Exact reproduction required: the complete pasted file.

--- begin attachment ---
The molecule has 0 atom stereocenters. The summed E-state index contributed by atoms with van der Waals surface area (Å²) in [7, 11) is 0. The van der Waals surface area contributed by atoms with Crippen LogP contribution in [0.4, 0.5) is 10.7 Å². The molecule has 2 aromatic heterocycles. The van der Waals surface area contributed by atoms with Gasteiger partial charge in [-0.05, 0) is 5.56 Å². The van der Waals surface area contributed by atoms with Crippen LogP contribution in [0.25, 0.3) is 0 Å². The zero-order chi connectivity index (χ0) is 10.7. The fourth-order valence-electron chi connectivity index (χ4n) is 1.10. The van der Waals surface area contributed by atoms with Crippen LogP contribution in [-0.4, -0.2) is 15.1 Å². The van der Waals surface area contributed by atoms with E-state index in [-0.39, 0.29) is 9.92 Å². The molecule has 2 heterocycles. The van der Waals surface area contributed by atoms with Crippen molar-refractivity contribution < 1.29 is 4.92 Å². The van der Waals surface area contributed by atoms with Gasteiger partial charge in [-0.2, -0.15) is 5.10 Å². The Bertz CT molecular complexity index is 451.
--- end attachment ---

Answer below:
The molecule has 0 atom stereocenters. The summed E-state index contributed by atoms with van der Waals surface area (Å²) in [7, 11) is 0. The van der Waals surface area contributed by atoms with Crippen LogP contribution in [0.4, 0.5) is 10.7 Å². The molecule has 2 aromatic heterocycles. The van der Waals surface area contributed by atoms with Gasteiger partial charge in [-0.05, 0) is 5.56 Å². The van der Waals surface area contributed by atoms with Crippen LogP contribution in [0.25, 0.3) is 0 Å². The zero-order chi connectivity index (χ0) is 10.7. The fourth-order valence-electron chi connectivity index (χ4n) is 1.10. The van der Waals surface area contributed by atoms with Crippen LogP contribution in [-0.4, -0.2) is 15.1 Å². The van der Waals surface area contributed by atoms with E-state index in [-0.39, 0.29) is 9.92 Å². The molecule has 2 heterocycles. The van der Waals surface area contributed by atoms with Crippen molar-refractivity contribution < 1.29 is 4.92 Å². The van der Waals surface area contributed by atoms with Gasteiger partial charge in [-0.2, -0.15) is 5.10 Å². The Bertz CT molecular complexity index is 451.